sent her back to Room 259 was because the guests had not paid
for an additional night. Thereafter, the police arrived at
the motel around 11:15 a.m., showed her photographs of two
individuals, and asked if she recognized the men depicted in
the photographs. The housekeeper identified the men in the
photographs as the guests staying in Room 259. The
housekeeper then led the officers to Room 259, knocked on the
door, and stated, "housekeeping." Like her initial
encounter with the guests in Room 259, the men did not
respond to her knocking, and she used her key to open the
door. At that time, the officers announced their presence and
entered Room 259.
14} Bollheimer argues that, although a motel room
may be searched upon consent of motel employees once a guest
has abandoned the premises, it was impermissible here because
the housekeeper was unsure whether the guests had paid for an
additional night and because they had not returned the key to
their room. We disagree.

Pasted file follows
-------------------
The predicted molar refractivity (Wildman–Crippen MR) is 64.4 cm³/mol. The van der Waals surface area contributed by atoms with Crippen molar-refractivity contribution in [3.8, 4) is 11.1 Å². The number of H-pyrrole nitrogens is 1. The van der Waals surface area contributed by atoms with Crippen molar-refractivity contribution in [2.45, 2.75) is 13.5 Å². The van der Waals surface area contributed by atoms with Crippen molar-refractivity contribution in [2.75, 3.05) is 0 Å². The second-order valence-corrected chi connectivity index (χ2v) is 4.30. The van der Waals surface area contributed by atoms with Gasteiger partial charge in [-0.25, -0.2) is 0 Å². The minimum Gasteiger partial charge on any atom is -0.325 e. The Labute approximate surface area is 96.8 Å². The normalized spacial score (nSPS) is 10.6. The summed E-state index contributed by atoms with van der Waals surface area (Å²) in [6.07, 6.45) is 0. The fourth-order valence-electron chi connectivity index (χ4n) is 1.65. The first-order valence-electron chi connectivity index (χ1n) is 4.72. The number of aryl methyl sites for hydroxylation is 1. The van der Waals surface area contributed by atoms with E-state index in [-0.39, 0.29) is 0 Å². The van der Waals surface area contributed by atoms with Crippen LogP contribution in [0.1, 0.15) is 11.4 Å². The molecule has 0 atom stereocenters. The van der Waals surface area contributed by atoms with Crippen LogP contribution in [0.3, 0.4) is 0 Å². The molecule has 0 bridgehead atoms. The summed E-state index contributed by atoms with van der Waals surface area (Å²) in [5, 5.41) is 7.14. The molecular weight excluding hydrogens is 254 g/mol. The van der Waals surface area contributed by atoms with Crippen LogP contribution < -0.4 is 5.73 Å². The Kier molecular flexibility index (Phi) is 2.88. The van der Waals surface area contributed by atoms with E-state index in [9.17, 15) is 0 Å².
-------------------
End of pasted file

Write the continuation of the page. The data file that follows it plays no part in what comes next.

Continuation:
15} There was competent credible evidence presented
at the suppression hearing that Bollheimer had relinquished
Room 259 at the time of the search. Specifically, the
housekeeper testified that if guests plan to stay for an
additional night, they are required to pay for that night
before their rental period expires. If the guests fail to pay
for the additional night, they are expected to leave at
checkout time. Here, the record indicates that Bollheimer did
not pay for an additional night before he was required to
check out of Room 259. The record also reflects that, despite
the housekeeper's statement that it was time to check
out, neither Bollheimer nor Cullers stated ...